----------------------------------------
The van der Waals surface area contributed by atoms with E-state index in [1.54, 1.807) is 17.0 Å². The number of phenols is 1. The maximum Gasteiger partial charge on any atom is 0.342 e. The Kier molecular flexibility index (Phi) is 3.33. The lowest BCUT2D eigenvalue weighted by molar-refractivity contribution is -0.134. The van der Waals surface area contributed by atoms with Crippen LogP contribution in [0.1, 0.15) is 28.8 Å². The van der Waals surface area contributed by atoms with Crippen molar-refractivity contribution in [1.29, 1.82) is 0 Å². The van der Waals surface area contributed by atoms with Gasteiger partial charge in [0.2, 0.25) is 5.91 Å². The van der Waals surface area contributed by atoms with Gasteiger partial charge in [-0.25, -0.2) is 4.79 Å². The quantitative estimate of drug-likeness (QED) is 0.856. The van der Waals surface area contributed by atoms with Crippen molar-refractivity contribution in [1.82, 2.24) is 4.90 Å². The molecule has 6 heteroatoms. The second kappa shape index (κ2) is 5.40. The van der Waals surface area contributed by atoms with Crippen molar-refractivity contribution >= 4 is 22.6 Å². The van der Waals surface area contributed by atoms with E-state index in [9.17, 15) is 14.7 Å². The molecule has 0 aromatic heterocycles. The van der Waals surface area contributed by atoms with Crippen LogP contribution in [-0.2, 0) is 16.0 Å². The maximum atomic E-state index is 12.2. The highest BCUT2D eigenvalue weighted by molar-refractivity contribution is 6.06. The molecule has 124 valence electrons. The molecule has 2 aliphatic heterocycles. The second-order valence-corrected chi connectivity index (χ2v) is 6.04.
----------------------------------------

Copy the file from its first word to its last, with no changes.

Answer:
The van der Waals surface area contributed by atoms with E-state index in [1.54, 1.807) is 17.0 Å². The number of phenols is 1. The maximum Gasteiger partial charge on any atom is 0.342 e. The Kier molecular flexibility index (Phi) is 3.33. The lowest BCUT2D eigenvalue weighted by molar-refractivity contribution is -0.134. The van der Waals surface area contributed by atoms with Crippen LogP contribution in [0.1, 0.15) is 28.8 Å². The van der Waals surface area contributed by atoms with Crippen molar-refractivity contribution in [1.29, 1.82) is 0 Å². The van der Waals surface area contributed by atoms with Gasteiger partial charge in [0.2, 0.25) is 5.91 Å². The van der Waals surface area contributed by atoms with Gasteiger partial charge in [-0.25, -0.2) is 4.79 Å². The quantitative estimate of drug-likeness (QED) is 0.856. The van der Waals surface area contributed by atoms with Crippen molar-refractivity contribution in [1.82, 2.24) is 4.90 Å². The molecule has 6 heteroatoms. The second kappa shape index (κ2) is 5.40. The van der Waals surface area contributed by atoms with Crippen molar-refractivity contribution >= 4 is 22.6 Å². The van der Waals surface area contributed by atoms with E-state index in [9.17, 15) is 14.7 Å². The molecule has 0 aromatic heterocycles. The van der Waals surface area contributed by atoms with Crippen LogP contribution in [-0.2, 0) is 16.0 Å². The maximum atomic E-state index is 12.2. The highest BCUT2D eigenvalue weighted by molar-refractivity contribution is 6.06. The molecule has 124 valence electrons. The molecule has 2 aliphatic heterocycles. The second-order valence-corrected chi connectivity index (χ2v) is 6.04.